- The Book
- The Philosophy of Liberty
The Philosophy of Liberty
The prologue to The Adventures of Jonathan Gullible by Ken Schoolland:
My philosophy is based on the principle of self-ownership. You own your life. To deny this is to imply that another person has a higher claim on your life than you do. No other person, or group of persons, owns your life nor do you own the lives of others. You exist in time: future, present, and past. This is manifest in life, liberty, and the product of your life and liberty. The exercise of choices over life and liberty is your prosperity. To lose your life is to lose your future. To lose your liberty is to lose your present. And to lose the product of your life and liberty is to lose the portion of your past that produced it.
A product of your life and liberty is your property. Property is the fruit of your labour, the product of your time, energy, and talents. It is that part of nature that you turn to valuable use. And it is the property of others that is given to you by voluntary exchange and mutual consent. Two people who exchange property voluntarily are both better off or they wouldn't do it. Only they may rightfully make that decision for themselves.
At times some people use force or fraud to take from others without wilful, voluntary consent. Normally, the initiation of force to take life is murder, to take liberty is slavery, and to take property is theft. It is the same whether these actions are done by one person acting alone, by the many acting against a few, or even by officials with fine hats and fancy titles.
You have the right to protect your own life, liberty, and justly acquired property from the forceful aggression of others. So you may rightfully ask others to help protect you. But you do not have a right to initiate force against the life, liberty, or property of others. Thus, you have no right to designate some person to initiate force against others on your behalf.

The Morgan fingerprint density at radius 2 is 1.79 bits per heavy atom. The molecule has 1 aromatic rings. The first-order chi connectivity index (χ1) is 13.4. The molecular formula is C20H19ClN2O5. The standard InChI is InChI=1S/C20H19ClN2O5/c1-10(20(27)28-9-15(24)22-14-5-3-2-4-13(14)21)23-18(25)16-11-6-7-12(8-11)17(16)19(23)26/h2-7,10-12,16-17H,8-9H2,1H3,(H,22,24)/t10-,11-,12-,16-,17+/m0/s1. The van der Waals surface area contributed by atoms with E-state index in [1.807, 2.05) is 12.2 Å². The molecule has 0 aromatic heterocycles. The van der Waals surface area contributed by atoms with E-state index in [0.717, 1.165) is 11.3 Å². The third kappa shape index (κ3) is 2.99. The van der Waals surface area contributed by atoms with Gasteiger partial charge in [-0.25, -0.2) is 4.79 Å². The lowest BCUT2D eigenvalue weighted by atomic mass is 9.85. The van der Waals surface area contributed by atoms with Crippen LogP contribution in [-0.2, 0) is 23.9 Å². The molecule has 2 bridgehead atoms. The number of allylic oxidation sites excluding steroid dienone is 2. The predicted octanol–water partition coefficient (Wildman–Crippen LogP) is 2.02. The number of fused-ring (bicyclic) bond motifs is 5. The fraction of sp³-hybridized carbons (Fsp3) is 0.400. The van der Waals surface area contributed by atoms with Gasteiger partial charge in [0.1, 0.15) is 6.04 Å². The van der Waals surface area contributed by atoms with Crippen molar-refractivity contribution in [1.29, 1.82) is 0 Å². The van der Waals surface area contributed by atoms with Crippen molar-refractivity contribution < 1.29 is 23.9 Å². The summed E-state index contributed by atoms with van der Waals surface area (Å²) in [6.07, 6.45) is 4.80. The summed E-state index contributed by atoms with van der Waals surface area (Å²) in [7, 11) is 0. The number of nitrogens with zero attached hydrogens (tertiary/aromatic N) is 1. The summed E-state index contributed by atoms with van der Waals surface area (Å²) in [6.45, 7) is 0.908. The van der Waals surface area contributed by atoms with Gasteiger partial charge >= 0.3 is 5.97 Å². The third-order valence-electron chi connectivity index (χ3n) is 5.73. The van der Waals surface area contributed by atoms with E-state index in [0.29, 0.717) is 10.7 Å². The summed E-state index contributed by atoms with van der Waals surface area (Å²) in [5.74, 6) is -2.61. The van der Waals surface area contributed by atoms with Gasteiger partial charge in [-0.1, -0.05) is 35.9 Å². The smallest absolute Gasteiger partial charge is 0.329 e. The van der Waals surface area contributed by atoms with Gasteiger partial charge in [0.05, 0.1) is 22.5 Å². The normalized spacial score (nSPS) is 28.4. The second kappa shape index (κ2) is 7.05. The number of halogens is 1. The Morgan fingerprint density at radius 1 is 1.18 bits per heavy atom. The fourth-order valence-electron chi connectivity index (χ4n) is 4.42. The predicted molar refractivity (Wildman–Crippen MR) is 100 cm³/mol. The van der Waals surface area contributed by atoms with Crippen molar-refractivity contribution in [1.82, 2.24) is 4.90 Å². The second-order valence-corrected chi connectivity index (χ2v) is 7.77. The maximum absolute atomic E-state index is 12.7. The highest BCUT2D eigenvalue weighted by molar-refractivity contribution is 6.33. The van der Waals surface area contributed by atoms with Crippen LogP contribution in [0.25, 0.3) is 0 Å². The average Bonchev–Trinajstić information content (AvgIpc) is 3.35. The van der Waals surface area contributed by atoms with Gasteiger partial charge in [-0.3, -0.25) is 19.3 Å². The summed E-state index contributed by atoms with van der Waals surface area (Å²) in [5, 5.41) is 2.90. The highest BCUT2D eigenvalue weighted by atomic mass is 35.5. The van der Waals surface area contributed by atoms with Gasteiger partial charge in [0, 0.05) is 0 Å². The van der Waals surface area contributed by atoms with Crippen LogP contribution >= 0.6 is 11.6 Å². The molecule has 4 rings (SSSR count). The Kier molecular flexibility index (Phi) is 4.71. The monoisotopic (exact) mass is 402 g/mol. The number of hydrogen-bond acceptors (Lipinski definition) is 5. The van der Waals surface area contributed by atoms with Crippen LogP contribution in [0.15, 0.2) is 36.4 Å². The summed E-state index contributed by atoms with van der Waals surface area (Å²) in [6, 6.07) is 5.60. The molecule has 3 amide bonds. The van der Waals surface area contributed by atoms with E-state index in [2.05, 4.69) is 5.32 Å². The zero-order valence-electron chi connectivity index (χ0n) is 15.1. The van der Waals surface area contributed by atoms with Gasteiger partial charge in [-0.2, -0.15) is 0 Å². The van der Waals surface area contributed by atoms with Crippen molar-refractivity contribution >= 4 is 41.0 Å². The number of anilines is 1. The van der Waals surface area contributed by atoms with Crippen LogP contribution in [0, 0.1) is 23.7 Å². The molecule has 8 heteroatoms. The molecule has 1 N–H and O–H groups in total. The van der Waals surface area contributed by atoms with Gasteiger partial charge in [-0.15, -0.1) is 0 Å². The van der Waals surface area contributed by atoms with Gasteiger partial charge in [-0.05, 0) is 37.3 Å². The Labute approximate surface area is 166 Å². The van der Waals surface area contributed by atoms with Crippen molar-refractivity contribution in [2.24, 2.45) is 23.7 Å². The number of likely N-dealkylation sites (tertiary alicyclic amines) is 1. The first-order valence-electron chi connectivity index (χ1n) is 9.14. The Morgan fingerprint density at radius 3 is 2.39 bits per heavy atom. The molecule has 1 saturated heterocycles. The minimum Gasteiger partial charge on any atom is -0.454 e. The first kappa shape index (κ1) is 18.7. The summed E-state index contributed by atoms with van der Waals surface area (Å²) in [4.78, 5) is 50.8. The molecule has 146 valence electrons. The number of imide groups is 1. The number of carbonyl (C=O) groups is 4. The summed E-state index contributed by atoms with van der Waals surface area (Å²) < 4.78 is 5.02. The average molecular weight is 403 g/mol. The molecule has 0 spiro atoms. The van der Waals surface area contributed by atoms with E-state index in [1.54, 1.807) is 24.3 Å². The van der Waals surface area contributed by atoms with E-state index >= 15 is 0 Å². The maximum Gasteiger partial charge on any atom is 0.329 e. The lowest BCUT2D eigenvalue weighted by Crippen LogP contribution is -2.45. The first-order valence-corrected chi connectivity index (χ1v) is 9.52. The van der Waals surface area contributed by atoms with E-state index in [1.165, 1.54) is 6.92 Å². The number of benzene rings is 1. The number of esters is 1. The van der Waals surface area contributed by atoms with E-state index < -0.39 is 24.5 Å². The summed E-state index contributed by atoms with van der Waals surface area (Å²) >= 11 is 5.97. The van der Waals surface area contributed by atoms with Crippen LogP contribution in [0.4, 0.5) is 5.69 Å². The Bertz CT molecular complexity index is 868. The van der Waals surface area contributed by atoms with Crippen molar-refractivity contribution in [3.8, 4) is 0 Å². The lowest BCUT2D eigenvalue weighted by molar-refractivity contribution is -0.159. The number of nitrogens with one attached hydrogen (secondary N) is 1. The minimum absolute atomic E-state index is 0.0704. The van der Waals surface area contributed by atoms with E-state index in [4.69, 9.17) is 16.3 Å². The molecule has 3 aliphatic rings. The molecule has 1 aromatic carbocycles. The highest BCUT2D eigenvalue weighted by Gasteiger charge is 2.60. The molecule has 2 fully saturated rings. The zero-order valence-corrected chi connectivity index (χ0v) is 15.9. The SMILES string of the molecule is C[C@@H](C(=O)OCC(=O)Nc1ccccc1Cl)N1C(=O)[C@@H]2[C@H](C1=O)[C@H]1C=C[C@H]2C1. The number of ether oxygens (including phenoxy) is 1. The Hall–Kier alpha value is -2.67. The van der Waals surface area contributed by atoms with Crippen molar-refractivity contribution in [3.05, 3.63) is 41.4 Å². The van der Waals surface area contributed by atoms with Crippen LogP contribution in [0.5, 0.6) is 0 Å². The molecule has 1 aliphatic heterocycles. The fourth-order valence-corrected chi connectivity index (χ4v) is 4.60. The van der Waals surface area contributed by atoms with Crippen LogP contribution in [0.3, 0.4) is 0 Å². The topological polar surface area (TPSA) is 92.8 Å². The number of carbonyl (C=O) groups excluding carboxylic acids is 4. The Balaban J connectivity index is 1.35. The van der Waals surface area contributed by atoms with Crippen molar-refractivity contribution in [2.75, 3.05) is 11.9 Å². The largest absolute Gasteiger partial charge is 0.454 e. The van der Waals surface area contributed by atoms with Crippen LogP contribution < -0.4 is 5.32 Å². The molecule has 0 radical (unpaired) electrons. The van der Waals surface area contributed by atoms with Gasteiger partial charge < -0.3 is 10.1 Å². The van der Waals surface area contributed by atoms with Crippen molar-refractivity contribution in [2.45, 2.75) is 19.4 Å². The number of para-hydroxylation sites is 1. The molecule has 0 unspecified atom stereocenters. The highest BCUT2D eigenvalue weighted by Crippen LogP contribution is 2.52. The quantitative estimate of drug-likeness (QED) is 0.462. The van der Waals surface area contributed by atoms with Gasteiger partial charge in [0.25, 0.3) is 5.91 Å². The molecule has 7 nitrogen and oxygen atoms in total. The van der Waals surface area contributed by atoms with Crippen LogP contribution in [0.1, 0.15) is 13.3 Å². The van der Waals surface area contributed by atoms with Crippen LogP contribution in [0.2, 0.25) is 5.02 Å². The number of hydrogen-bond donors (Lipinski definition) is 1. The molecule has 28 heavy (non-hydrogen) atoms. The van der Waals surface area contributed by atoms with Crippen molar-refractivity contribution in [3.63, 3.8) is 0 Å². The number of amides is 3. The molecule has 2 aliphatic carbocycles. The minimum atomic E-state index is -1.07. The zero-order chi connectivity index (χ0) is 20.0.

You have a right to seek leaders for yourself, but would have no right to impose rulers on others. No matter how officials are selected, they are only human beings and they have no rights or claims that are higher than those of any other human beings. Regardless of the imaginative labels for their behaviour or the numbers of people encouraging them, officials have no right to murder, to enslave, or to steal. You cannot give them any rights that you do not have yourself.
Since you own your life, you are responsible for your life. You do not rent your life from others who demand your obedience. Nor are you a slave to others who demand your sacrifice.
You choose your own goals based on your own values. Success and failure are both the necessary incentives to learn and to grow.
Your action on behalf of others, or their action on behalf of you, is only virtuous when it is derived from voluntary, mutual consent. For virtue can only exist when there is free choice.
This is the basis of a truly free society. It is not only the most practical and humanitarian foundation for human action; it is also the most ethical.
Problems that arise from the initiation of force by government have a solution. The solution is for people of the world to stop asking officials to initiate force on their behalf. Evil does not arise only from evil people, but also from good people who tolerate the initiation of force as a means to their own ends. In this manner, good people have empowered evil throughout history.
Having confidence in a free society is to focus on the process of discovery in the marketplace of values rather than to focus on some imposed vision or goal. Using governmental force to impose a vision on others is intellectual sloth and typically results in unintended, perverse consequences. Achieving a free society requires courage to think, to talk, and to act - especially when it is easier to do nothing.